Threat actors breached American news and publishing media house News Corp’s email accounts and compromised the data belonging to a host of employees, the company revealed in a public statement.
The organization has since pointed fingers at China as expressed by the firm’s internet security adviser that intimated that the hack was most likely orchestrated to fulfil the motive of intelligence gathering by the world’s major political power.
News Corp, which is behind notable publications such as the Wall Street Journal, revealed that the cyberattack first came to light in late January and involved a number of emails and files linked to a “limited number of employees” – fortunately, the cybersecurity company Mandiat managed to bring things under control.
Further details shared by the media company point to the fact that other business entities under the News Corp banner, including HarperCollins Publishers, Move, News Corp Australia, Foxtel, REA and Storyful, were not affected in the cyber event.
As with any major media event, it turns out that News Corp shares went down by a 1.3 percent drop the following morning since the cyberattack.
As reported by Reuters, Mandiat’s vice president of consulting David Wong, asserted that the cybercriminals were thought to have “a China nexus” as believed to form part of the community of foreign espionage experts working to gather intelligence to China’s benefit.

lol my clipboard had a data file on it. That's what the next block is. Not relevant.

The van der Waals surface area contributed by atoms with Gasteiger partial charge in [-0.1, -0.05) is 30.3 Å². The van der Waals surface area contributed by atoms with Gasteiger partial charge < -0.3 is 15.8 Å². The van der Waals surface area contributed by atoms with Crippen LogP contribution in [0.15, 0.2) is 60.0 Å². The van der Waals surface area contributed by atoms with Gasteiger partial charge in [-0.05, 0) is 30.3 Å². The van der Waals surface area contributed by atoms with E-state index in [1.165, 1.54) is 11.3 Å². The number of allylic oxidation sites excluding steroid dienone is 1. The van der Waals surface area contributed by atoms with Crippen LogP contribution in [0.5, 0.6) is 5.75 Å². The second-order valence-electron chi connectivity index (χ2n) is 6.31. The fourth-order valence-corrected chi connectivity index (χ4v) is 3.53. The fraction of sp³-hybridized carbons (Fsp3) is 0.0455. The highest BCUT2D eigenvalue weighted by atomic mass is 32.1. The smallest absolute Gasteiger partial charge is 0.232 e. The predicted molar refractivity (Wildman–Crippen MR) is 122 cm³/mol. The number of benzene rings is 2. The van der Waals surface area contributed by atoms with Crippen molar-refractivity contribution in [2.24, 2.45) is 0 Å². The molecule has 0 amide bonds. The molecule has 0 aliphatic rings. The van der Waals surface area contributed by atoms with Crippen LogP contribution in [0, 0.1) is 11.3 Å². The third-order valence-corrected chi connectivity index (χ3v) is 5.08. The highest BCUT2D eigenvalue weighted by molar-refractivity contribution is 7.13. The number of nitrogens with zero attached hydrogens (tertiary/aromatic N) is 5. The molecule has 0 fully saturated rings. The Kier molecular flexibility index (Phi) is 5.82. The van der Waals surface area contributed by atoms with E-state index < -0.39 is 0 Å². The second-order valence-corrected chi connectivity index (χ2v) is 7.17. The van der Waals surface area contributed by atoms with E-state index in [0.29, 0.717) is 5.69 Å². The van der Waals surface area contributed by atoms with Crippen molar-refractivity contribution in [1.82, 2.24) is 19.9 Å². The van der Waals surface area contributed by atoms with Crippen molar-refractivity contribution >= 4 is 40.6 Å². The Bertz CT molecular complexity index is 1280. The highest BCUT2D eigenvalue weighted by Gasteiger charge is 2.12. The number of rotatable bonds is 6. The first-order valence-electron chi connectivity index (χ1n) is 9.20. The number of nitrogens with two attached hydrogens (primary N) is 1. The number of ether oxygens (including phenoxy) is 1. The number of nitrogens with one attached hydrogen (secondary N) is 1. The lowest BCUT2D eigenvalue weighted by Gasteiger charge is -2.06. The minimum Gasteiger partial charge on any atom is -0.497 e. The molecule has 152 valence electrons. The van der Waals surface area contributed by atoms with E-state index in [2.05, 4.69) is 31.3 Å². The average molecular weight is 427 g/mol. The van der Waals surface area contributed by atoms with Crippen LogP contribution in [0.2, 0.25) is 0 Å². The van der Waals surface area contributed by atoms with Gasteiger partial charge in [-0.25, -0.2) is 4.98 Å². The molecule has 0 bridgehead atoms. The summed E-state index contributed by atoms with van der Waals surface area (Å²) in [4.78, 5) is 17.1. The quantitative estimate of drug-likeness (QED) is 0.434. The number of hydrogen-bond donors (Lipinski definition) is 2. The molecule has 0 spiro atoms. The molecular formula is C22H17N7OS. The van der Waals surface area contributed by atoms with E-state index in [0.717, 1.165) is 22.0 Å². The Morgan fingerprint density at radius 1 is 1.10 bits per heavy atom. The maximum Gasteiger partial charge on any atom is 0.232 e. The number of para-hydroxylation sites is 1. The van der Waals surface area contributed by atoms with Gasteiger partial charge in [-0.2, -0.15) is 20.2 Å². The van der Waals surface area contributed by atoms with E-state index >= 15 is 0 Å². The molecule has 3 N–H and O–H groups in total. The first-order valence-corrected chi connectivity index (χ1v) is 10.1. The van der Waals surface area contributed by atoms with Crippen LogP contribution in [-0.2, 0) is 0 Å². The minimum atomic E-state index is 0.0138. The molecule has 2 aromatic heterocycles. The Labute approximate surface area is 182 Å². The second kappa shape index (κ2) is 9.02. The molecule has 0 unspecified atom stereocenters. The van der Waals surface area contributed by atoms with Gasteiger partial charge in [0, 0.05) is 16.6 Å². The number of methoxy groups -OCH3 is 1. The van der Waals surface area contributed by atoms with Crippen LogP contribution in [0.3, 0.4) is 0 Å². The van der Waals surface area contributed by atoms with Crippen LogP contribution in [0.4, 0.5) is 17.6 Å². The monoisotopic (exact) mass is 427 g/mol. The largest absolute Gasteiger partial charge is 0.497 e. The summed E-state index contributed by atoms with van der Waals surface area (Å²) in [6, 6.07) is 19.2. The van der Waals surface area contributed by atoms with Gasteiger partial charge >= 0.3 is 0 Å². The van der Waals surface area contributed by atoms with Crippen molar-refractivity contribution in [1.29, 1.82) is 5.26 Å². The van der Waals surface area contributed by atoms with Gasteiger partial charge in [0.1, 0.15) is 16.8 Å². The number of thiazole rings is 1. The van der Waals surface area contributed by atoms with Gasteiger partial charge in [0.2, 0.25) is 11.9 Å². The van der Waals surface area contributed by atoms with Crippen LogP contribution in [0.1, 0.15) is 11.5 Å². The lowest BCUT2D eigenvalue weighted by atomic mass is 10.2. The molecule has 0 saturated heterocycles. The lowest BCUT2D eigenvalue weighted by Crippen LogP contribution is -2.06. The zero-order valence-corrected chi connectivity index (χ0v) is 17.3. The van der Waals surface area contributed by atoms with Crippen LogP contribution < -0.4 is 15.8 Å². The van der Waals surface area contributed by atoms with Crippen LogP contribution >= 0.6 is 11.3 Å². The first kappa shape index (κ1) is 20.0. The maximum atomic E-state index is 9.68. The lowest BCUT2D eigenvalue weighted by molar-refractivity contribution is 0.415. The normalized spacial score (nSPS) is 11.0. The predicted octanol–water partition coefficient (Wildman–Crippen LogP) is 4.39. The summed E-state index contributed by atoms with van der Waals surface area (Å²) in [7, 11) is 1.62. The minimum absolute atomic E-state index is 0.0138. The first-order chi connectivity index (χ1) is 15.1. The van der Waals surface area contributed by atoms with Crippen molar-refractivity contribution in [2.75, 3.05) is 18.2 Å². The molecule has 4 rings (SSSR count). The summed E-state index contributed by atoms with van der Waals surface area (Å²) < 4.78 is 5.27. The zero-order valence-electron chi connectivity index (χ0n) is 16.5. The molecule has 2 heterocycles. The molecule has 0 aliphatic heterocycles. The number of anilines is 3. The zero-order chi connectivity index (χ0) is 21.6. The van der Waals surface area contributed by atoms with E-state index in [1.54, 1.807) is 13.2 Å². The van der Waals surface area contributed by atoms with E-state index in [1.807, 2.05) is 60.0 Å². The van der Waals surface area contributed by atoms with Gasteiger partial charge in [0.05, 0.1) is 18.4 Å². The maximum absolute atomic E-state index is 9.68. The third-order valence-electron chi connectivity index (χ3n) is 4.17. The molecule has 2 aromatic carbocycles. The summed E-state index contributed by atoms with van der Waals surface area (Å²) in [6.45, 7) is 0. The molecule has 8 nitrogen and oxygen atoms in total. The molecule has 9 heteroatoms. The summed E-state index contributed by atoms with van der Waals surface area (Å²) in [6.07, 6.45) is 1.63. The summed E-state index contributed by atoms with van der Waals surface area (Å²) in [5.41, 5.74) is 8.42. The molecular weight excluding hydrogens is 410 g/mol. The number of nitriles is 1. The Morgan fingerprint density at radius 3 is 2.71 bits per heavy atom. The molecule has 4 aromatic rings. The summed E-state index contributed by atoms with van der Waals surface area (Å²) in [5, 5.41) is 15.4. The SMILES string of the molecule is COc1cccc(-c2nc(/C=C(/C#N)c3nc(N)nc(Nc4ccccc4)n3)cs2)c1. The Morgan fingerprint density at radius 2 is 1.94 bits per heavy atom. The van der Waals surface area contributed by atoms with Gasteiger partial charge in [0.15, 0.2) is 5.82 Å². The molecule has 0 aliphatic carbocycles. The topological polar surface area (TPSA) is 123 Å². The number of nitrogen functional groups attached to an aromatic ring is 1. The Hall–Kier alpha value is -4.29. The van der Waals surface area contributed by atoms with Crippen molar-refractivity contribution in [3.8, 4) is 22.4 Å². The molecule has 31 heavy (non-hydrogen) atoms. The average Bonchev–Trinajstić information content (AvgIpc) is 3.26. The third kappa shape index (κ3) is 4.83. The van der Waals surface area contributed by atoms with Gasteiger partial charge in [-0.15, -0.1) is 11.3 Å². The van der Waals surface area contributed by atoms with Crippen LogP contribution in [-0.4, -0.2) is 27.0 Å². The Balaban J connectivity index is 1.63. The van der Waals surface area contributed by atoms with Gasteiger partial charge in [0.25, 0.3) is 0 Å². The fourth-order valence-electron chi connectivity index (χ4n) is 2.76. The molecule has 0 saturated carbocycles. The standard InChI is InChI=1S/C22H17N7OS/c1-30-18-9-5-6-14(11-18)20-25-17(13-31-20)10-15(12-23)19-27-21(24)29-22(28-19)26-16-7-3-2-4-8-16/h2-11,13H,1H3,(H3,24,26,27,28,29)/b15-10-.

An official from the Chinese Embassy in Washington was quick to counter the claims by saying that he was unaware about the details of the reports and called for a professional, responsible and evidence-based investigation into the matter (as opposed to mere speculations).
China’s Bad Reputation
Looking back, this is not the first time that Chinese hackers have been accused of orchestrating cyberattacks targeting foreign institutions and companies, especially journalists domiciled in both the United States and other countries.
Take the example of a 2013 cyber case where the New York Times reported a persistent attacks that affected some 53 personal computers belonging to their members of staff. The media outlet was assertive in blaming China’s then-prime minister Wen Jiabao considering the timing of the breach that coincided with an investigation into the wealth accumulated by the former premier.
Furthermore, a series of reports would surface later detailing the occurrence of similar cyber events and attempted breaches by Chinese threat actors targeting other U.S. media firms such as Bloomberg and the Washington Post.